As a vendor, talking about environmental compliance makes the whole sales process odd at times. I love selling washers because they solve a problem and make people's lives easier. People are excited to buy new cleaning systems and very happy when they get them. I've sold thousands of wash water recycling systems and can tell you that I can not recall anyone ever being excited about buying one of those. Very few people buy environmental products because they want them, they are almost always purchased because an issue has been forced. It never ceases to amaze me how environmental products are bought. When speaking with a customer, its either casual interest at best, or an emergency and they need the equipment yesterday. People buying these machines are doing so because they are trying to comply with a law, so that issue has to be discussed with the customer at some point in the presentation. There really isn't a pleasant way to tell someone they are breaking the law if they don't change their business practice.

I remember about fifteen years ago I was at a Navy base watching them wash the engines off a P3 aircraft. I knew those were the same engines that are on a C130 and that washing them generates a waste stream with cadmium and chromium, two very serious pollutants. I watched them do this and saw the water go through a French drain into the St. Johns river. I pulled the commanding officer aside and told him what was in his waste water and what he was doing was against the law. I gave him a price on a clay flocculation unit that would have eliminated the problem for about $7500. A month later I called him to see it he had any luck getting the money for the project and was passed up his chain of command until I spoke with the assistant base commander. Apparently a few days after my visit, the state DEP was out there for a scheduled inspection and tested several waste streams. They nailed them on the exact problem I had warned them about.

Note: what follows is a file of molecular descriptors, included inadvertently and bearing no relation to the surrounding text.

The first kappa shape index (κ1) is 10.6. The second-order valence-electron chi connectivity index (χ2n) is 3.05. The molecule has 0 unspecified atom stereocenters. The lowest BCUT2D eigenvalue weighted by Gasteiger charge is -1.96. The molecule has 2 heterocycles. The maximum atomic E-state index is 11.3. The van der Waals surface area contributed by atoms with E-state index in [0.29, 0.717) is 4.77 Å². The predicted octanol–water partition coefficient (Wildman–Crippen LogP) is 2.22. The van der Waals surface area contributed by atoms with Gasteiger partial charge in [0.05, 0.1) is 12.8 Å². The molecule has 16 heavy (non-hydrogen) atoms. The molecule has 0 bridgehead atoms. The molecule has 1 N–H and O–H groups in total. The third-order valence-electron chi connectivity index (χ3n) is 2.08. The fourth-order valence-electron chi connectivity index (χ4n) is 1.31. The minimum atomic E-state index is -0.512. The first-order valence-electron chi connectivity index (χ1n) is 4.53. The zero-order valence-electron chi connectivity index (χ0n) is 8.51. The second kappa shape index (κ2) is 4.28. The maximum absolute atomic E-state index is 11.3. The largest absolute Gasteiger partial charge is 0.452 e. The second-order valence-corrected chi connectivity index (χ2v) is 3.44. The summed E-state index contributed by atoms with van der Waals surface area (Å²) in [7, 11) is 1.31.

Guess who they blamed for getting caught.

I was told to never step foot on the base again and after paying a one million dollar fine, they ended up buying a system for over $200,000 that did the same thing as my $7,500 unit. There was nothing I could say or do that would convince them I hadn't ratted them out.

So that a story from the other side of the fence.
 

Scott Stone

New member
I am still trying to figure out what qualifies an expert as an expert. I do not consider myself an expert at much of anything, but I am pretty good at doing a lot of things well enough to make it happen. I recently saw a post somewhere that a guy was being proclaimed an expert on environmental cleaning, when he just bought his first reclaim rig. I guess it is all in how you position yourself.
I do know that if I was to choose an expert, a lot of the things that would help me decide is if they could coherently, and correctly respond to the most simple of questions. There are many that try to prop themselves up, that do not have a clue what the requirements are for environmental compliance.
 

Tony Shelton

BS Detector, Esquire
People buying these machines are doing so because they are trying to comply with a law, so that issue has to be discussed with the customer at some point in the presentation. There really isn't a pleasant way to tell someone they are breaking the law if they don't change their business practice.

Hello Philip,

You are exactly right about this from an industrial perspective. If you are selling to an industrial customer who has a specific problem at their fixed location it's pretty easy to know where the line is drawn.

Your quote above is right on when it comes to the end user at a fixed location.

BUT, in this industry we have a lot of yahoos who don't even know the difference between a sewer and a storm drain or anything about interceptors or even what a "point source" is going around in front of city councils, inspectors, and even the police lobbying with their rhetoric specifically designed to suck money out of the economy by using fear and ignorance as the motivation.

All this to JUSTIFY the $40 grand they just spent on a system that just sits in the driveway all the time doing nothing.